SFU People in the News
Media Matters, a report on Simon Fraser University in the news, is compiled and distributed by SFU Public Affairs & Media Relations (PAMR).
This edition is a weekend roundup that lists the main items of known media coverage from 8:30 a.m. Monday June 11 to 8:30 a.m. today, Tuesday June 12.
- Science Daily picked up an earlier story about SFU researchers unlocking secrets about quantum computers.
What physicist Mike Thewalt and his colleagues have found is that a special silicon allows certain processes to take place and be observed in a solid state that scientists used to think required a near-perfect vacuum.
And, using this special silicon they have extended to three minutes—from a matter of seconds—the time in which scientists can manipulate, observe and measure the quantum processes.
Full story: http://at.sfu.ca/GkMMFd
SFU news release: http://at.sfu.ca/mjIzjI
- Communications professor Peter Chow-White was quoted in a CBC article about the accusation that review amalgamator Yelp has been manipulating customer reviews.
Chow-White says consumers should realize sites like Yelp do this simply to boost their own bottom line, so any of the reviews are not purely “grassroots.”
“They are there for generating and making money,” he says. “The way that they do that is either help businesses promote themselves through advertising [or] draw on users in order to make their sites look more popular. Then they can charge more for that kind of service.”
However, he says if complaints escalate, Yelp could face more challenges.
"There’s not much in terms of policy in place to deal with this right now,” he says. “It has to be found out somehow that these practices are creating unequal business practices. And if governments find that out and if people lobby them enough then perhaps they will look into it.”
Full story: http://at.sfu.ca/vtTBTP
- Sing Tao Daily, a Chinese newspaper, published a story about SFU student Fahad Yasin’s experiences with co-op and how it has better prepared him for the post-university experience.
- Robert Gordon, director of SFU Criminology, was quoted in a Globe and Mail article about teenage vigilantes exposing would-be child molesters.
Three Fraser Valley teenagers pretended to be 15-year old girls in online chat rooms and lured men seeking underage sex out, before “shaming and berating them” in public, and on camera. The videos were then posted on YouTube and Facebook.
Despite the videos leading to the arrests of three men, the RCMP says it does not encourage any type of vigilante justice. However, Gordon says the act is representative of an "emergence of e-justice.
"Citizen surveillance is becoming a more important and more potent form of surveillance than anything the criminal justice system could pull out of a hat, " he says.
"Not only is it exposing people, it's also condemning people on the basis of footage, and it's a condemnation that is going to last an enormous amount of time because it will be on the Internet for an enormous amount of time."
Gordon does caution that spreading misinformation could have serious consequences.
“If they willfully transmit something that is incorrect, what they are effectively doing is defaming the person, and if the consequence is some kind of physical hurt, then there is going to be civil actions against those people,” he says.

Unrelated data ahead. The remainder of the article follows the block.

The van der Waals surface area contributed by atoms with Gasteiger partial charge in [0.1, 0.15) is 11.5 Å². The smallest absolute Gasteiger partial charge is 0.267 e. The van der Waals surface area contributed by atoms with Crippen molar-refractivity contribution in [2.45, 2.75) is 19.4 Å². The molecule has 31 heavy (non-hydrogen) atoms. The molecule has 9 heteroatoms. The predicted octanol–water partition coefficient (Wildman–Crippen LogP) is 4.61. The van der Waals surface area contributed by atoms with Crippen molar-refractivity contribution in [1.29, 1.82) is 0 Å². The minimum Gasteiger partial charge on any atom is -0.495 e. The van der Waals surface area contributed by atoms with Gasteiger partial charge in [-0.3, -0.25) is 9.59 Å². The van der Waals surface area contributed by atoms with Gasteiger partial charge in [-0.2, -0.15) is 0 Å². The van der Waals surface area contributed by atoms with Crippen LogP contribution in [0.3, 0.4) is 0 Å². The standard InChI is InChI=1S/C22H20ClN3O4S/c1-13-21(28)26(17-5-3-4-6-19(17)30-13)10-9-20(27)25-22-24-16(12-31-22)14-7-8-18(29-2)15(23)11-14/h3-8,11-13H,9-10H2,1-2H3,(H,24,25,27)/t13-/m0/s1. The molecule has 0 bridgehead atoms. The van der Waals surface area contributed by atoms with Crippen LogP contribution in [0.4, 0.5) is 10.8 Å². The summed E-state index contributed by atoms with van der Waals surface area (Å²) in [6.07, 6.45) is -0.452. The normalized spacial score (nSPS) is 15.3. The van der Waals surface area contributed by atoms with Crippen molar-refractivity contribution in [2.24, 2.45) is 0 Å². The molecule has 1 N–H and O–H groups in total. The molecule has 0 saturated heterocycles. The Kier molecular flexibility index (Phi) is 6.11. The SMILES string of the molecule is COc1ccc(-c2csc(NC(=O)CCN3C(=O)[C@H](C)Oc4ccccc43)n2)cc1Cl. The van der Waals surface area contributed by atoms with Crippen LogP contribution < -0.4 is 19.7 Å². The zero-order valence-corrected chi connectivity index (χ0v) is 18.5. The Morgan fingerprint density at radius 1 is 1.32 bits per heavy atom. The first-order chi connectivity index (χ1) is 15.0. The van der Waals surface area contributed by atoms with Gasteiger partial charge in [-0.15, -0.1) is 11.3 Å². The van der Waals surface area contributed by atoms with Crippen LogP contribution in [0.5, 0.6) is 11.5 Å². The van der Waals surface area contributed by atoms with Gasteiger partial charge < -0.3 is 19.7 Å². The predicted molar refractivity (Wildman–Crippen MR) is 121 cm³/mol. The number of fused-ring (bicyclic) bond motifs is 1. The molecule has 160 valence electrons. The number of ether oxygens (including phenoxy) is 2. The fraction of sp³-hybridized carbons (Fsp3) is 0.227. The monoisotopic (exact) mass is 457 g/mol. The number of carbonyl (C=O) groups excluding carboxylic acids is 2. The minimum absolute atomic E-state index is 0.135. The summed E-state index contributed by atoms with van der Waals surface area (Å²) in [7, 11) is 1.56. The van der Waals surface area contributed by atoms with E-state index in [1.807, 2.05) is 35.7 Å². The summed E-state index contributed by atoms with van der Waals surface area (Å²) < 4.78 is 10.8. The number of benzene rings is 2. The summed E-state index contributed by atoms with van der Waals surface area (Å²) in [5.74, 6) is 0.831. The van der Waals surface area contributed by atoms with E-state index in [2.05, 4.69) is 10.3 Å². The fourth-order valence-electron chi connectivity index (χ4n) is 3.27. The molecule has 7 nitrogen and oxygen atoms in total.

“If there’s a message to people who take pictures of other people purportedly doing things, it’s that they’re going to have to be very careful about the consequences, because they’re not going to be able to hide behind any kind of anonymity for very long.”
Full story: http://at.sfu.ca/QTOWMB
- Public policy professor Doug McArthur was in last week’s Georgia Straight article about how to handle the increasing population density of Vancouver’s core.
To remain as sustainable as possible, McArthur says the city needs massive “towerization.” The approach is similar to that of former Vancouver Mayor Sam Sullivan, who wanted more towers, less commuting and thus less greenhouse gas emitted.
McArthur has, however, a different formula: more towers, more housing units, and a reduction of untenable real-estate prices. He says towers will eventually create housing affordability.
Full story: http://at.sfu.ca/UEvrSK
- CTV reports many economists are predicting a real estate downturn in downtown Vancouver, mostly because too many condos being built. Business professor Andrey Pavlov agrees.
“There are a lot of investors buying in Vancouver, especially from overseas,” he tells CTV.
“If they stop seeing the price increase that they’ve seen the past few years, I think they’re likely to walk, and then we’ll see prices decline.”
CTV Video Player (Pavlov appears at the 8:52 mark of Monday, June 11’s edition): http://at.sfu.ca/ixjPzV
- Top News New Zealand ran a brief about the research done by SFU researchers that has lead to a breakthrough in HIV/AIDS research.
The article, which incorrectly refers to SFU as SFY in its title, says the researchers have “asserted that fighting against the infection doesn't depend upon the number of white-blood cells, but it depends upon their potential and how they carry out their work.”
Full story: http://at.sfu.ca/aCtAEO
SFU news release: http://at.sfu.ca/CqMKEi
- Surrey Now ran a version of an SFU news release about SFU’s involvement in a public lecture by the Surrey Pride Society.
Two pioneering gay activists will deliver the first joint public lecture to be hosted by Surrey Pride Society and SFU’s Department of Gender, Sexuality and Women's Studies
ted northe (who spells his whole name in lower-case letters) and Paul Therien will speak at 7 p.m. Thursday, June 14 at the Surrey campus.
The event is billed as "Preserving Queer History: Stories from a Seasoned Activist."
SFU news release: http://at.sfu.ca/MDcAlO
- Earlier issues of Media Matters are online at http://at.sfu.ca/GzJvYO
SFU NEWS RELEASES
- SFU’s news releases are online at http://at.sfu.ca/APbezp